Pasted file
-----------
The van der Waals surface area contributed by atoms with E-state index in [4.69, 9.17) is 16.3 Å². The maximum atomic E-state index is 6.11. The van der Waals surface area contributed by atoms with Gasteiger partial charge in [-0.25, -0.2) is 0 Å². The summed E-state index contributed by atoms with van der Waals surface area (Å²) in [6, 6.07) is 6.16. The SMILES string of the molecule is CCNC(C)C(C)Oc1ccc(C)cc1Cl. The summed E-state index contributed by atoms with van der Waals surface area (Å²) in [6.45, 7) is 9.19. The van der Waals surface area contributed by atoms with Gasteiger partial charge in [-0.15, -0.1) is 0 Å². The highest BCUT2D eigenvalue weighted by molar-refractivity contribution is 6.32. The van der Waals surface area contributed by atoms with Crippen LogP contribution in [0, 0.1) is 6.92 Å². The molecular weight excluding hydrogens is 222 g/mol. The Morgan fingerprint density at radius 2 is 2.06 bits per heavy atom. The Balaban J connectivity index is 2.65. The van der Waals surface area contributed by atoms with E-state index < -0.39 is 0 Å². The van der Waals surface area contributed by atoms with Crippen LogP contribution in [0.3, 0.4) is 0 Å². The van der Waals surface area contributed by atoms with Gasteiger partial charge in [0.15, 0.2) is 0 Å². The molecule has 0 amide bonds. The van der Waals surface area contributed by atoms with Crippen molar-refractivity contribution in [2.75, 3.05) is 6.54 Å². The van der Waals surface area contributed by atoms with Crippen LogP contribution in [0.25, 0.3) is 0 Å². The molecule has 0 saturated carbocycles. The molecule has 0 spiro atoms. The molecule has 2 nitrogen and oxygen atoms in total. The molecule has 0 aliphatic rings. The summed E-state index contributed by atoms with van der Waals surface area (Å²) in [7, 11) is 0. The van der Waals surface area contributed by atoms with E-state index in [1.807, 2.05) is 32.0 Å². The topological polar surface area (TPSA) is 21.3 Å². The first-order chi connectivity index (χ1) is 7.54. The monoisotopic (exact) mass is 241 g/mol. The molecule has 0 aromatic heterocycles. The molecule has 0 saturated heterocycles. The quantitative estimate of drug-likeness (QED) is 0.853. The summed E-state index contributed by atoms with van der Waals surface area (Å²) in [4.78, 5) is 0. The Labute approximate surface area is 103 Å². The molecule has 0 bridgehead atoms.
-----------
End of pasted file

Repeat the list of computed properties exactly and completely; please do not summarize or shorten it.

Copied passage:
The van der Waals surface area contributed by atoms with E-state index in [4.69, 9.17) is 16.3 Å². The maximum atomic E-state index is 6.11. The van der Waals surface area contributed by atoms with Gasteiger partial charge in [-0.25, -0.2) is 0 Å². The summed E-state index contributed by atoms with van der Waals surface area (Å²) in [6, 6.07) is 6.16. The SMILES string of the molecule is CCNC(C)C(C)Oc1ccc(C)cc1Cl. The summed E-state index contributed by atoms with van der Waals surface area (Å²) in [6.45, 7) is 9.19. The van der Waals surface area contributed by atoms with Gasteiger partial charge in [-0.15, -0.1) is 0 Å². The highest BCUT2D eigenvalue weighted by molar-refractivity contribution is 6.32. The van der Waals surface area contributed by atoms with Crippen LogP contribution in [0, 0.1) is 6.92 Å². The molecular weight excluding hydrogens is 222 g/mol. The Morgan fingerprint density at radius 2 is 2.06 bits per heavy atom. The Balaban J connectivity index is 2.65. The van der Waals surface area contributed by atoms with E-state index < -0.39 is 0 Å². The van der Waals surface area contributed by atoms with Crippen LogP contribution in [0.3, 0.4) is 0 Å². The van der Waals surface area contributed by atoms with Gasteiger partial charge in [0.15, 0.2) is 0 Å². The molecule has 0 amide bonds. The van der Waals surface area contributed by atoms with Crippen molar-refractivity contribution in [2.75, 3.05) is 6.54 Å². The van der Waals surface area contributed by atoms with Crippen LogP contribution in [0.25, 0.3) is 0 Å². The molecule has 0 saturated carbocycles. The molecule has 0 spiro atoms. The molecule has 2 nitrogen and oxygen atoms in total. The molecule has 0 aliphatic rings. The summed E-state index contributed by atoms with van der Waals surface area (Å²) in [7, 11) is 0. The van der Waals surface area contributed by atoms with E-state index in [1.807, 2.05) is 32.0 Å². The topological polar surface area (TPSA) is 21.3 Å². The first-order chi connectivity index (χ1) is 7.54. The monoisotopic (exact) mass is 241 g/mol. The molecule has 0 aromatic heterocycles. The molecule has 0 saturated heterocycles. The quantitative estimate of drug-likeness (QED) is 0.853. The summed E-state index contributed by atoms with van der Waals surface area (Å²) in [4.78, 5) is 0. The Labute approximate surface area is 103 Å². The molecule has 0 bridgehead atoms.